Instrumentation: Full Orchestra
3 (2flu, pic) 3 (2ob, EH) 3 (2cl, Bass-Cl) 3 (2bn, sarrusophone or contra bassoon), 4331, 2perc, hp, celeste, strings
Duration: 6 min
D’un matin de printemps had a complicated history. Lili Boulanger began work on it in the spring of 1917 as a piece for violin and piano (or optionally flute and piano), then made another setting for piano trio, and finally created the version for orchestra performed in this concert. The various versions do not align exactly. Lili did not intend for any of these settings to supersede the others; instead, she viewed them as parallel, slightly different takes on the same basic conception. All of the surviving manuscripts are in the hand of Nadia, who effected some refinements particularly on the orchestral version, which seems to have been completed in January 1918.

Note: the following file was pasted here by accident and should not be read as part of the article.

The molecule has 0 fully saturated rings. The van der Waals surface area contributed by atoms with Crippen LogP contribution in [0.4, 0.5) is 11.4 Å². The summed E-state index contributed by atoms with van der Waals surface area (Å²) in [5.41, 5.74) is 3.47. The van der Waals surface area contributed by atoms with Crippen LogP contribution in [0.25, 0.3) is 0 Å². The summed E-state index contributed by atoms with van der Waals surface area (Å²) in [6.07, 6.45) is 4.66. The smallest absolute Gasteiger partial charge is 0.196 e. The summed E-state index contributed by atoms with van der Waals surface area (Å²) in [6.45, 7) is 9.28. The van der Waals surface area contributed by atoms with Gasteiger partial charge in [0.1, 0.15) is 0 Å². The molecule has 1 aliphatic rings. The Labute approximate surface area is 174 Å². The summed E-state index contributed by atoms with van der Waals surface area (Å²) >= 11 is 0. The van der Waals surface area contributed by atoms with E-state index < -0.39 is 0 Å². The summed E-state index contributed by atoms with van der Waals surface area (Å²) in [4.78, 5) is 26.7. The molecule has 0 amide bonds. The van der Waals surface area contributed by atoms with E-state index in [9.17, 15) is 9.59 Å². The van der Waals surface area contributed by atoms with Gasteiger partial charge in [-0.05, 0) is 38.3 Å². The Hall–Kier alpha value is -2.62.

This does not sound at all like a deathbed piece. The piece is a work of vibrant energy and surpassing delicacy, strikingly in mode of the French “Impressionist” composers—or, at places, of Spanish composers (like Falla) who were similarly inspired by them. Boulanger makes colorful use of her wind sections, typically a strength of French composers. It captures the listener from the very outset, where the good-spirited principal theme is introduced by solo flute playing in its low register against lightly rustling strings and shimmering touches of triangle and celesta. The theme is passed around from instrument to instrument, as is the accompanying figure, and the music soon sinks to the orchestra’s lower reaches, losing its propulsive energy and taking on a gauzy quality, almost as if it were underwater. From there, the music again rises in a crescendo for the full orchestra. Suddenly the texture thins to chamber-like combinations—a passage not unreminiscent of Mahler’s Das Lied von der Erde, a work with which Nadia was familiar, and probably Lili along with her. The work’s ending is stunning: a buildup of volume and energy, a precipitously descending harp glissando, and a final pop from the orchestra. —James M. Keller